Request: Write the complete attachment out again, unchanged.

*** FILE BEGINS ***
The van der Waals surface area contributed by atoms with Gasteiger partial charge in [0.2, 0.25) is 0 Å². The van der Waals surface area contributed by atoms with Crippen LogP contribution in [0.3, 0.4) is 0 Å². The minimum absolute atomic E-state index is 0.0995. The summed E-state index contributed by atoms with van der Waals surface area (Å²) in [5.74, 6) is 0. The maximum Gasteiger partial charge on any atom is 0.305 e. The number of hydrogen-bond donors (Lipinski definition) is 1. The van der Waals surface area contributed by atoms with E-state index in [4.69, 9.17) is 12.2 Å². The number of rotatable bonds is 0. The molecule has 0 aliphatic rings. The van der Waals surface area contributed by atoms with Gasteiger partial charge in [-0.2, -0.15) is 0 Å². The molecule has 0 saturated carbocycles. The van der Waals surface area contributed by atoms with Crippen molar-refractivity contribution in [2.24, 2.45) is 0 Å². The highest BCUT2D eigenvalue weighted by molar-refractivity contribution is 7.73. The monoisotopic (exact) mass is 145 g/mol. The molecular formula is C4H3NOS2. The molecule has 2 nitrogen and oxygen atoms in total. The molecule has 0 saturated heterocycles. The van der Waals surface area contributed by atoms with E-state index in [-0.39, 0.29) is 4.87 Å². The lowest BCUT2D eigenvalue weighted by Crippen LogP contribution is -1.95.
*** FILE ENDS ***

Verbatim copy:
The van der Waals surface area contributed by atoms with Gasteiger partial charge in [0.2, 0.25) is 0 Å². The van der Waals surface area contributed by atoms with Crippen LogP contribution in [0.3, 0.4) is 0 Å². The minimum absolute atomic E-state index is 0.0995. The summed E-state index contributed by atoms with van der Waals surface area (Å²) in [5.74, 6) is 0. The maximum Gasteiger partial charge on any atom is 0.305 e. The number of hydrogen-bond donors (Lipinski definition) is 1. The van der Waals surface area contributed by atoms with E-state index in [4.69, 9.17) is 12.2 Å². The number of rotatable bonds is 0. The molecule has 0 aliphatic rings. The van der Waals surface area contributed by atoms with Gasteiger partial charge in [-0.2, -0.15) is 0 Å². The molecule has 0 saturated carbocycles. The van der Waals surface area contributed by atoms with Crippen molar-refractivity contribution in [2.24, 2.45) is 0 Å². The highest BCUT2D eigenvalue weighted by molar-refractivity contribution is 7.73. The monoisotopic (exact) mass is 145 g/mol. The molecular formula is C4H3NOS2. The molecule has 2 nitrogen and oxygen atoms in total. The molecule has 0 saturated heterocycles. The van der Waals surface area contributed by atoms with E-state index in [-0.39, 0.29) is 4.87 Å². The lowest BCUT2D eigenvalue weighted by Crippen LogP contribution is -1.95.